As a parent and an educator, I have been told by various professional team members to try to ‘use visuals’. The first few times I heard it, it seemed like a great idea and I tried using one or two: a visual schedule of some sort being the proverbial initial go-to. Over the years, I secretly began to resent this ‘use visuals’ as it seemed everyone’s advice or direction for me no matter the situation and it began to lose its appeal. In fact, it made me feel that these professionals had no real idea of what we were actually living and that a visual seemed like a glib suggestion to a serious issue.
This suddenly changed as I progressed through my autism graduate work and there was two solid weeks on what ‘use visuals’ actually meant or could mean for me both at home and work. It opened my eyes in a new way and hopefully if you are feeling as I was, this short article might give you some new insights.
Firstly, the use of visuals is one of the 27 research based strategies (Wong, 2016) and has multiple purposes. It is important to know this is supported by years of current research as you begin to pick and choose your approaches in working with your child/student(s). Some key points I picked up were:
Visual schedules – these can be as simple or complex based on the need. These can really help with organization, time management, planning, reduce anxiety and more. Visual schedules can be used at home or school as simple as a visual showing: “next/then”, “first/next/last”, a step by step of quarter day, half day, or full day activities. Use words only, pictures only, or both depending on the literacy levels. It can also be a checklist of the order of activities (any age).
Visual cues – these can be helpful at home and school as well. It can be as simple as: a teacher placing a small green dot on a students’ desk to indicate ‘get back to the task’ (avoiding the constant verbal reminders), a teacher wearing a special scarf while working with a small group to indicate they are not to be interrupted (unless an emergency), a visual timer showing how much time is left for a task, a conversation cue of ‘my turn/your turn cards’, a math page with grid lines and many more. Adults can put up small sticky notes with reminders to turn off the stove after cooking, a visual to remember to make an important call, or a note at work to remind them to lock the door at night if last one out.
Visual boundaries – These are non verbal directions/reminders to stay in the expected areas. At school, the way the furniture is arranged can be a natural visual boundary that is helpful for all. Students may have their own special spot on a rug with a shape, a piece of tape, a small hula hoop, etc. An employer found a clever way to support his employee with autism by putting down painters tape on the floor to help him better navigate his workspace which greatly supported him and decreased anxiety.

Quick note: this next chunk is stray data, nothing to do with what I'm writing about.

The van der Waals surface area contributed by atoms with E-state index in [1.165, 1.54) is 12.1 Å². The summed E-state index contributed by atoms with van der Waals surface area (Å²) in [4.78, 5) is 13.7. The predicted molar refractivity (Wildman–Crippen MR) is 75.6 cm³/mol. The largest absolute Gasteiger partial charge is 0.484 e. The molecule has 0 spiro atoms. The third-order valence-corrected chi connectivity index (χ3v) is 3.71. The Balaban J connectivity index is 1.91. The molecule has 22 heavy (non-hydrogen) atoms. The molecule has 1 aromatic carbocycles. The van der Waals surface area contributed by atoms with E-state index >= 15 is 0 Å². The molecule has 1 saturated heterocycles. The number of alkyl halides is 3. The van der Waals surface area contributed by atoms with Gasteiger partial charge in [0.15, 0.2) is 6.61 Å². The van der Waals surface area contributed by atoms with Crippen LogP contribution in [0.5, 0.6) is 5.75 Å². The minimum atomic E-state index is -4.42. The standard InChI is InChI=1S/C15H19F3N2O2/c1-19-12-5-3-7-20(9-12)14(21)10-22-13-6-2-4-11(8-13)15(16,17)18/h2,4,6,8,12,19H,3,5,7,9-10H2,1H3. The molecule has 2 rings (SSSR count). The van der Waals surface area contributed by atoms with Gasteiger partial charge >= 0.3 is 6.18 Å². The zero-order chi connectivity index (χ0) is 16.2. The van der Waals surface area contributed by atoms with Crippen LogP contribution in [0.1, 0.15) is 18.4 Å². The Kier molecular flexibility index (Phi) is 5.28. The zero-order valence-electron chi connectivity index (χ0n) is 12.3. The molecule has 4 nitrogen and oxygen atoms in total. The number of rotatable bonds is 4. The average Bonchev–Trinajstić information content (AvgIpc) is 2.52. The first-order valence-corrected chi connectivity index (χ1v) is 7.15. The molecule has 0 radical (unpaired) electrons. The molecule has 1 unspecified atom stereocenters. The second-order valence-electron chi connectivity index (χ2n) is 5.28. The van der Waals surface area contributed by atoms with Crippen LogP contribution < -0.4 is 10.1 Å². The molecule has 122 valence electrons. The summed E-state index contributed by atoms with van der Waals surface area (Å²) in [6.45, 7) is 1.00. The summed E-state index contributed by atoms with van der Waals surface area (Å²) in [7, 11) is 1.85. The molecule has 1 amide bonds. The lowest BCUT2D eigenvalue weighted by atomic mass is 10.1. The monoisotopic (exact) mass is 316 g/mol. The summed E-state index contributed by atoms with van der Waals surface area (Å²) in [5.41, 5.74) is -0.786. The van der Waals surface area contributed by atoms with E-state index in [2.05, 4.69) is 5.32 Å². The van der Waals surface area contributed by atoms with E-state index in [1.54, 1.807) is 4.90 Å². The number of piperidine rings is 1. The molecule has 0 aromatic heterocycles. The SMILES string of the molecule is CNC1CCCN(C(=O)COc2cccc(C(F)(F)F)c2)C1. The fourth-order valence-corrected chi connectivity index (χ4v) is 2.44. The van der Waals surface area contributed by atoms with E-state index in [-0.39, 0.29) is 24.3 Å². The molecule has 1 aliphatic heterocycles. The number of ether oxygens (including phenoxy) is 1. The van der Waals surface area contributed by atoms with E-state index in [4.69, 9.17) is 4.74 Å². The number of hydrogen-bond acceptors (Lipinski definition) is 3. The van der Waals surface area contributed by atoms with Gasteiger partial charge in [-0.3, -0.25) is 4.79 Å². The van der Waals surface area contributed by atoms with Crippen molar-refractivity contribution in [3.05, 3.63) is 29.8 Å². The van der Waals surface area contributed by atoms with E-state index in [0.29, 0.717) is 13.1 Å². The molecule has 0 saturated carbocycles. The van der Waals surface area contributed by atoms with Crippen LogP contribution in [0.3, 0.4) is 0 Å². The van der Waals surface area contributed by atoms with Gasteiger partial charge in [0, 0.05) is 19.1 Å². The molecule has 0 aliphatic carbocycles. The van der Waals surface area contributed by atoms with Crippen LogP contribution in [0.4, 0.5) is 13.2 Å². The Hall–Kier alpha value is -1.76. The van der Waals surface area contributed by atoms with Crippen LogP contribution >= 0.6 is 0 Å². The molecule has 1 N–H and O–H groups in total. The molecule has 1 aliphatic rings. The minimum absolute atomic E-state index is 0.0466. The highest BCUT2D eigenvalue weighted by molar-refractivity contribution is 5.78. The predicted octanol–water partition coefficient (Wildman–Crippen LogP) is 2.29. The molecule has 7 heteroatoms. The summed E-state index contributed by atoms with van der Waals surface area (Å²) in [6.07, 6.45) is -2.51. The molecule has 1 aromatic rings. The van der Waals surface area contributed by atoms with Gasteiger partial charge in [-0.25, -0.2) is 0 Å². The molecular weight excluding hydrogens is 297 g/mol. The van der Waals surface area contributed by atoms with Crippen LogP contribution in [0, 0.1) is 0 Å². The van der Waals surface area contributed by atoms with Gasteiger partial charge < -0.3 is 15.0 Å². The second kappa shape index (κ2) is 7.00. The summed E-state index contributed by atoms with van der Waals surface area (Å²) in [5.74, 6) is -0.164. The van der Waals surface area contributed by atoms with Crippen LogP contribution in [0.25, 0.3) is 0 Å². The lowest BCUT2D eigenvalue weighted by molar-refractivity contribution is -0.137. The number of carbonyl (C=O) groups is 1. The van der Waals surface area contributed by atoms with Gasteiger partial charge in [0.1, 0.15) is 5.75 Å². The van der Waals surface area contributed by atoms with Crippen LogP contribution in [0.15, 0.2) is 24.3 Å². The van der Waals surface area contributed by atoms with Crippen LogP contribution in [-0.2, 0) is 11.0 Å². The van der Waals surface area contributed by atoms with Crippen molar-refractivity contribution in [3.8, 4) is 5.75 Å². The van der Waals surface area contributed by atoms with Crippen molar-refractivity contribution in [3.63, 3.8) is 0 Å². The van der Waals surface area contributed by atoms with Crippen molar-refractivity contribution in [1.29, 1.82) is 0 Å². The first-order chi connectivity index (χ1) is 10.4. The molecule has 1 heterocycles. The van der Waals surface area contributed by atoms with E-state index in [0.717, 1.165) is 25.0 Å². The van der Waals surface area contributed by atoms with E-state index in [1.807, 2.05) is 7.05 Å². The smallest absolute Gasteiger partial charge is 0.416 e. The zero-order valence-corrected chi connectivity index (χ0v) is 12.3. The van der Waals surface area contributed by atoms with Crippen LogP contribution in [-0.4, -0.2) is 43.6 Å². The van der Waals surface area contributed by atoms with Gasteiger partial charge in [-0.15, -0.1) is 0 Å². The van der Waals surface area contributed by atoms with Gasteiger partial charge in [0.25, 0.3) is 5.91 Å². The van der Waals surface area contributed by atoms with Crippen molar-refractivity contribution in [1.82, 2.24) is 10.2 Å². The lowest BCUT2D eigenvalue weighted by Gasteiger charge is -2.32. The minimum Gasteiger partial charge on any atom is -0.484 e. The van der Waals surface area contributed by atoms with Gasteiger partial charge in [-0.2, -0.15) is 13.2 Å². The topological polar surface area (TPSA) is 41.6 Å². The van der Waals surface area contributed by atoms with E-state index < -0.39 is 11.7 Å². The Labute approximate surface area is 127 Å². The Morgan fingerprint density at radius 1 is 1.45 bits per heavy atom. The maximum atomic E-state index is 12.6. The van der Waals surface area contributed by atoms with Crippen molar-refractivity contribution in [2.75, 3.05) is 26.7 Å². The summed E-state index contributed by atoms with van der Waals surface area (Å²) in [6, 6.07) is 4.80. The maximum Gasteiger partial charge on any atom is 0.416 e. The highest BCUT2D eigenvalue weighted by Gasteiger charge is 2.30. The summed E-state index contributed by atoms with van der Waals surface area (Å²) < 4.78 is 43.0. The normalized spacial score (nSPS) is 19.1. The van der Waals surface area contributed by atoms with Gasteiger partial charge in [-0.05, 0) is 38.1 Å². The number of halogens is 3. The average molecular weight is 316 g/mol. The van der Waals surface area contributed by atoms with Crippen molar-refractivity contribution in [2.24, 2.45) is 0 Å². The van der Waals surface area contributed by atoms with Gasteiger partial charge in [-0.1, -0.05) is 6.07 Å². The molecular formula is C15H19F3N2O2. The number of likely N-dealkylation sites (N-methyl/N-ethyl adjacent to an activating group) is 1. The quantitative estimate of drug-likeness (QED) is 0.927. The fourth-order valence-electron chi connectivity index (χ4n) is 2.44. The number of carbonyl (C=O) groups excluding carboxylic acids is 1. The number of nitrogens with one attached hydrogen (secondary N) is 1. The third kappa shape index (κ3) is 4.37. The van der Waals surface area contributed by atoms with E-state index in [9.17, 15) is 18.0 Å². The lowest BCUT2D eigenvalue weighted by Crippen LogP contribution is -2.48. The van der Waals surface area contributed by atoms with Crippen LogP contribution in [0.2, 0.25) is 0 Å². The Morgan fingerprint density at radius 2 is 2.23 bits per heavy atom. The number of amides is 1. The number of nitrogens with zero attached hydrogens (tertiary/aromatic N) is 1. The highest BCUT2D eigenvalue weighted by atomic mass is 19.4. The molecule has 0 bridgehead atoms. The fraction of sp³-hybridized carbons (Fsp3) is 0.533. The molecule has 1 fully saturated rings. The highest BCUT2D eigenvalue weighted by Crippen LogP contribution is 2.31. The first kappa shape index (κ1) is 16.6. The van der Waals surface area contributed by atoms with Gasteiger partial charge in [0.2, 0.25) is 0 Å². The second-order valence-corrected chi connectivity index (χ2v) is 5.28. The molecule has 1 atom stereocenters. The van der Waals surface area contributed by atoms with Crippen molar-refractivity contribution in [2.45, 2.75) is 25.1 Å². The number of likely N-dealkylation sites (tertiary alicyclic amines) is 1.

Visual supports can help with smoother transitions, increase predictability, reduce inappropriate behaviours, increase understanding, increase independence, decrease distractions, reduce self-injurious behaviours, and even increase social interaction. If any of these are goals and you have access to a professional team member, invite them to spend an hour or two going over possible visuals you may want to use. They can get you started on where to begin to look and survey the child’s environment(s) to see where any of the three types may be beneficial. Remember…visuals: not just a buzzword!
Try to use concise, relevant words and terms on the visuals and when introducing them. If a child can read, try to use the written word (checklist, schedule, reminders, etc.) and if they cannot, use picture cues with (or without) the accompanying words. Other examples can be visual timers, first/then/next boards, choices of reinforcers, creative token boards utilizing the child’s interests (ex: a picture of a train and you fill in the wheels), social stories, sticky notes can be used with a few key ideas or concepts, tape on a table to designate work spaces, your hand with thumbs up or down, pictures to accompany text or vocabulary terms, labelling the environment, visuals for noise levels, visuals for ‘do not disturb’ (some teachers use a tap light (on/off) to indicate this), breaking up the task into smaller pieces or less questions on a page, highlighting the area of work on a page, providing grids for math, giving reference materials close by (100s chart, multiplication chart, spelling lists, passwords taped into devices, etc.), use of graphic organizers, etc. I could go on and on. I realized both the power and possibilities of the ‘use visuals’ advice. I have now witnessed multiple successes both personally and professionally with this research based strategy. Honestly, as it turns out, I also do a bit better with a visual reminder here and there.
Some of this information was sourced from the AFIRM modules: free online mini courses highlighting these strategies. I highly recommend them all.
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Carmen has been published in a variety of online and print articles. Writing is a passion and she strives to grow and share her message.